We stopped here:

… And then it hit me – the bread crumbs. The stuffed mushrooms were covered with breadcrumbs!

I went to the kitchen right away, where my mother was just handing a beer opener to my new grandma to open a bottle of beer on Passover night for her new boyfriend.

“Ma, you can’t do it.” I tried to stop her, but the bottle was already open.

“Do what?” my mother asked while steering a dish on the stove.

“Ma, the beer, it is not ok for Passover and the stuffed mushrooms! They are covered with breadcrumbs! And your brother is eating it now. You know he keeps kosher!”

My mom turned around and froze for a second. We then both ran back to the dinner table and watched my maybe new grandfather enjoying his beer, my uncle looks shocked while watching the beer consumed while eating his third stuffed mushroom and my father sitting there, with a big smile on his face encouraging him to eat more. Everybody was busy eating and drinking, besides my new grandma that kept talking to her almost-fiancé and piling his plate with more food.

“What should we do?” I whispered to my mother terrified of what is going to happen soon.

“Well,” she said, “your maybe new grandpa is almost done with the beer, so no more there, and he is already tipsy.”

“But what about your brother??? He thinks he is eating kosher stuffed mushrooms!!!” I almost yelled, and my mom pulled me back to the kitchen.

“If you don’t know that it is not kosher, it is ok, and there is no need to say anything,” she said.

It made sense. Dinner continued while everybody was arguing with everybody and my father kept feeding my uncle with stuffed mushrooms. I didn’t have any of this dish, as I was thinking that it will be counted towards my uncle if there is somebody up there looking at us.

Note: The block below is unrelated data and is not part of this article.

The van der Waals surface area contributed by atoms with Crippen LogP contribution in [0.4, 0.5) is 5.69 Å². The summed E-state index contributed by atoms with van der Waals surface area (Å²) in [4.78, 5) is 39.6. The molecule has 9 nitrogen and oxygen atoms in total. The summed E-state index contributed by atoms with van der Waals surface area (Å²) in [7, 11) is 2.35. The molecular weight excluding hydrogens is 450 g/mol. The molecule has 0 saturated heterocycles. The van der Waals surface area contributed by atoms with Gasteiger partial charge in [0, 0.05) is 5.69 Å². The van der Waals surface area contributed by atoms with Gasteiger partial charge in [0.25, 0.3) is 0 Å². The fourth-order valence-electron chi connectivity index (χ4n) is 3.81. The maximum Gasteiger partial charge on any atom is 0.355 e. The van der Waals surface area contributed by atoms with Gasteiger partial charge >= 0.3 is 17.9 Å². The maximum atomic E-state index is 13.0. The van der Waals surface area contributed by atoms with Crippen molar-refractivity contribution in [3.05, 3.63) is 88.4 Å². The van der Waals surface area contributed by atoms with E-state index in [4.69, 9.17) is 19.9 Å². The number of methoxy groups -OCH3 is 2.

Forty years later – time flies – 2019 I’m living in Seattle, married to a non-Jew and visit the local Beit Chabad for at least once a month, for a Shabbat dinner. We also celebrate most of the Jewish holidays together as a family with a few more people that became our local family. A new community has been created.

I would never imagine in my wildest dreams, that I will enjoy the Shabbat ceremony. It is funny that I had to leave Israel to get familiar with my own religion and tradition. I now make sure to share it with my kids who were raised away from Israel within a very small family and moved a lot in the world.

I find the Shabbat nights’ gatherings interesting intellectually and more than that I love the social idea. Everybody is welcome and treated respectfully and with a lot of love in the air. Not a religious love, but more of love for people and acceptance of all.

This Passover, April 2019, we were in Beit Chabad with two of our kids – successful young adults.

A new family joined us and I immediately fell in love and felt a connection.  A young couple who came from Israel, from a Russian origin and had a gorgeous three years old sweet girl.

When introducing themselves they mentioned the fact that this is their first Passover ever, as their families never celebrated Passover by reading the Haggadah.

Another circle was closed thanks to the good people of Chabad Queen Ann, Seattle. Their goal was achieved – a place where people feel welcome and comfortable to be together and share the Jewish tradition.

I’ll always cherish the gatherings and the new connections we have established with people that otherwise we would never meet.

Happy Passover, Happy Easter and I hope you are having a good day!

Oh, wait, I’m sure you will be happy to learn that I did get a new grandpa, about three months after the Passover dinner.

As for my uncle and the stuffed mushrooms rolled in bread crumbs – we never told him this story.  Remember what my mother said? If he didn’t know, it is ok. Years later – I’m still debating with this theory. What do you think?

Cheers, Renata

*** If you enjoyed what you read, it will be great to see your comments below.

Thank you, Renata